Continuous-Time Fourier Theorems

Selected Fourier theorems for the continuous-time case are stated and proved in Appendix B. However, two are sufficiently important that we state them here.

Scaling Theorem

The scaling theorem (or similarity theorem) says that if you horizontally stretch'' a signal by the factor in the time domain, you squeeze'' and amplify its Fourier transform by the same factor in the frequency domain. This is an important general Fourier duality relationship:

Theorem: For all continuous-time functions possessing a Fourier transform, where and is any nonzero real number (the abscissa stretch factor). A more commonly used notation is the following: (3.41)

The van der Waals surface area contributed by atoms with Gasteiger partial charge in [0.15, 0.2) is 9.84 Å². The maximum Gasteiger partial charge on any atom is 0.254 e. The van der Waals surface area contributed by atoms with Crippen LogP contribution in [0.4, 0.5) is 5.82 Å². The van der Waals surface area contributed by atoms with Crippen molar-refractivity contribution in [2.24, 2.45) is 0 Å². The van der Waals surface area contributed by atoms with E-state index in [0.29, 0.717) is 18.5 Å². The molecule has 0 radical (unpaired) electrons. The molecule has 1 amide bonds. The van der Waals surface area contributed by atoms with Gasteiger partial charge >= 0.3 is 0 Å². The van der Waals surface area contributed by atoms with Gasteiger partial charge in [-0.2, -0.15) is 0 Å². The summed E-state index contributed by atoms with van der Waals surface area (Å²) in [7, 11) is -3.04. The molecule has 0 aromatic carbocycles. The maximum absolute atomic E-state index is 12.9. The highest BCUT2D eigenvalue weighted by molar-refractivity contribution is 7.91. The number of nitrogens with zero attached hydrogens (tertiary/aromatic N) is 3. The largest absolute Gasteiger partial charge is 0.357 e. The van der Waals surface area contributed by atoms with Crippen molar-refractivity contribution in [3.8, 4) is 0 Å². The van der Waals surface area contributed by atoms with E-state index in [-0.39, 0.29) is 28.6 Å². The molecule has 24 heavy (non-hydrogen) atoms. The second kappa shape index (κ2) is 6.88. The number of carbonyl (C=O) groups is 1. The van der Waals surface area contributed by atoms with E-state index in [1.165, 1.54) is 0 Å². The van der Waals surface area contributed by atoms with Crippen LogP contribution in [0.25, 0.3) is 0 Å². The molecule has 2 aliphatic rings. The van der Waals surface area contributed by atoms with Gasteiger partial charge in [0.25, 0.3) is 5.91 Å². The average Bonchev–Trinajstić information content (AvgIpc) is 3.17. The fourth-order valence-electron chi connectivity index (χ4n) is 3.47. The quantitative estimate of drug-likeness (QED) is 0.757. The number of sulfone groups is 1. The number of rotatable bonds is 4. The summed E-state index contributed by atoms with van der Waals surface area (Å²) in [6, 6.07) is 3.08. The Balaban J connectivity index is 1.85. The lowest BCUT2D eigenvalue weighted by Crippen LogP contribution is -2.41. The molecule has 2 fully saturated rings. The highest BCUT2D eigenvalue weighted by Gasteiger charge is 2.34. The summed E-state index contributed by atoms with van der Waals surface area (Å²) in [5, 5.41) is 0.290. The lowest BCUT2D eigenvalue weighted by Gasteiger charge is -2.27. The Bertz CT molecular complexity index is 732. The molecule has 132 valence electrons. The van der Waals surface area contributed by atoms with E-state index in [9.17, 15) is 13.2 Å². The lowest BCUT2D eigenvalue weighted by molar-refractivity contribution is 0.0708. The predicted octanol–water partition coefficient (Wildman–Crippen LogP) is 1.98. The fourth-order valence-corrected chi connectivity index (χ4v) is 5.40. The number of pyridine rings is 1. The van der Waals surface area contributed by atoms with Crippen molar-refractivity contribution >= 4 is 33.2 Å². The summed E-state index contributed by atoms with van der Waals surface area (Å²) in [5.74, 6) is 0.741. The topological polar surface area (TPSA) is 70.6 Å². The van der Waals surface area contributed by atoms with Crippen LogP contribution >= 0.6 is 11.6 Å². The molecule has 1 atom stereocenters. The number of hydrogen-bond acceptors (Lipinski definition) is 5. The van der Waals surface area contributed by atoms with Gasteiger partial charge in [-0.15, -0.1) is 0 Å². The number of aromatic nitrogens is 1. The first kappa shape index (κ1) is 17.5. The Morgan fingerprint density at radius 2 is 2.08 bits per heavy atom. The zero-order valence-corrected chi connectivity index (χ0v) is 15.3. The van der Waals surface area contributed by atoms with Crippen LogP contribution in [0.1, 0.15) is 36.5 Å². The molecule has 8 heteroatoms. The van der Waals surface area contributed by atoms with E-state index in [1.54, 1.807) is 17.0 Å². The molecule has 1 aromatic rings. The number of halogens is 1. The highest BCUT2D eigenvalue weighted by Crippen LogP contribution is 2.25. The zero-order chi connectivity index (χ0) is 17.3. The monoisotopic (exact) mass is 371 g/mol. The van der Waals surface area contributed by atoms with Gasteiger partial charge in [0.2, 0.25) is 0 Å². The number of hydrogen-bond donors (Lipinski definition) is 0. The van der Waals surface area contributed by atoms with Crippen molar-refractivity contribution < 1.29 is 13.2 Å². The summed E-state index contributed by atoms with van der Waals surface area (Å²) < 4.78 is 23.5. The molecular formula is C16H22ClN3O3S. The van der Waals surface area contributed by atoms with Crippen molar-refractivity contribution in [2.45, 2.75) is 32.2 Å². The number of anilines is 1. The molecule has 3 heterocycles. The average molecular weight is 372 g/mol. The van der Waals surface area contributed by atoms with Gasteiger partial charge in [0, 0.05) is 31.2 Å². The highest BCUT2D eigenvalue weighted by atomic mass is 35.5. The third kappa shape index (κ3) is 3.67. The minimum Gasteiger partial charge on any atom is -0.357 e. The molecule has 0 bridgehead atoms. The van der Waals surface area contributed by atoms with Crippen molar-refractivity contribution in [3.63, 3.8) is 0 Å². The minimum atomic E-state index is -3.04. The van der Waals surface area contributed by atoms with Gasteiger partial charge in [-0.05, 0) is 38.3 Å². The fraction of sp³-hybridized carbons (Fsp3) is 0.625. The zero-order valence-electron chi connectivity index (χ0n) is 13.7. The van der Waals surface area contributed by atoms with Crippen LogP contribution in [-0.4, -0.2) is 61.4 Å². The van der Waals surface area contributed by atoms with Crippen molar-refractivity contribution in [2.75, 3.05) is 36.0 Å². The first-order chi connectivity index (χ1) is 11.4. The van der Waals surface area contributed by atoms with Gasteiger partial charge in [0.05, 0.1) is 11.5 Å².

Proof: See §B.4.

The scaling theorem is fundamentally restricted to the continuous-time, continuous-frequency (Fourier transform) case. The closest we come to the scaling theorem among the DTFT theorems (§2.3) is the stretch (repeat) theorem (page ). For this and other continuous-time Fourier theorems, see Appendix B.

Spectral Roll-Off

Definition: A function is said to be of order if there exist and some positive constant such that for all .

Theorem: (Riemann Lemma): If the derivatives up to order of a function exist and are of bounded variation, then its Fourier Transform is asymptotically of order , i.e., (3.42)

Proof: See §B.18.

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Spectral Interpolation
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Fourier Theorems for the DTFT